>>> While the River codebase was a little difficult to understand at first, I find
it's quite easy to work with now.
>>> While I'm a critic of Rivers flaws, addressing th em is straight forward, the
greatest challenge is convincing everyone that flaws exist, or that they need addressing,
there's still plenty of good stuff left worth saving.
>>> Regards,
>>> Peter.
>>> Sent from my Samsung device.
>>>   Include original message
>>> ---- Original message ----
>>> From: Peter<jini@zeus.net.au>
>>> Sent: 01/07/2016 04:35:16 pm
>>> To: dev@river.apache.org<dev@river.apache.org>
>>> Subject: Re: Lotj - languages other than java
>>> Thanks Sim,
>>> These are all good questions we need to consider.
>>> I like the model of micro services where each service is responsible for implementing
its own back end persistence and state.  Do you consider a microservice to be web based?
>>> I have an implementation of discovery using multicast ipv6.  However for firewalls
with limited open ports such as https over ipv6, we have JERI https endpoints, but no discovery,
DNS-SD is a good discovery alternative waiting to be implemented.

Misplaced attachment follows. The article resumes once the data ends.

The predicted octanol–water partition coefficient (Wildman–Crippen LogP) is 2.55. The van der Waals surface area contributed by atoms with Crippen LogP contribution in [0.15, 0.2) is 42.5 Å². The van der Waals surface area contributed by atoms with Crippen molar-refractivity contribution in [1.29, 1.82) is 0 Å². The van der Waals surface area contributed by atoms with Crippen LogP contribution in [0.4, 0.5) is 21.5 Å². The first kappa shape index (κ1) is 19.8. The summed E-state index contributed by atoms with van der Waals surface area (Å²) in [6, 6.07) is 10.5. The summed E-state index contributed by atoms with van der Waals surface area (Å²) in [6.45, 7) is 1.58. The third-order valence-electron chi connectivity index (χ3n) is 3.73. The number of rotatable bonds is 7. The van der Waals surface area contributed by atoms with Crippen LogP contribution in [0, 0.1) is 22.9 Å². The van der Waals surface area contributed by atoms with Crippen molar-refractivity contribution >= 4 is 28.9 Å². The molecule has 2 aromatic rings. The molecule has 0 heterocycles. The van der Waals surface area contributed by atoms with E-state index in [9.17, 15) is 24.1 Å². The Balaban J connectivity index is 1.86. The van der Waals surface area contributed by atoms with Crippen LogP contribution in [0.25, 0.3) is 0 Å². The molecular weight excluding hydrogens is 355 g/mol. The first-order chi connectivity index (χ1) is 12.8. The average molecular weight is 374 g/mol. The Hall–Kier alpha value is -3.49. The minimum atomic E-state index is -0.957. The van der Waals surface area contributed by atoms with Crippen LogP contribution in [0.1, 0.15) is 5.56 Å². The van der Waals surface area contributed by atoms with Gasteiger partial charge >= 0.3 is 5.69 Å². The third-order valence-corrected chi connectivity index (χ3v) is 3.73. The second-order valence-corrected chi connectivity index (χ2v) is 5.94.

>>> For my own environment I will be adopting ipv6 , the global address space and
autoconfiguration solve many problems that users experience with ipv4 today.
>>> I admit the locked down api caused me frustration, but I think it's clear now
that we need a process for managing api evolution.
>>> Complexity - The proxy preparation api tries to determine trust after downloading
untrusted code and deserialization of unverified data.  As gadget attacks demonstrate, too
little too late at great complexity.  This was an attempt to bolt security onto the existing
lookup service.
>>> JERI is good, method constraints are good, proxy trust is obsolete.  River's
current ssl and https JERI endpoints need to be brought up to date as they're no longer secure.
 I've already done this work externally, it can be donated when appropriate for the project.
>>> If we address security issues, we can provide a secure alternative to RMI  Oracle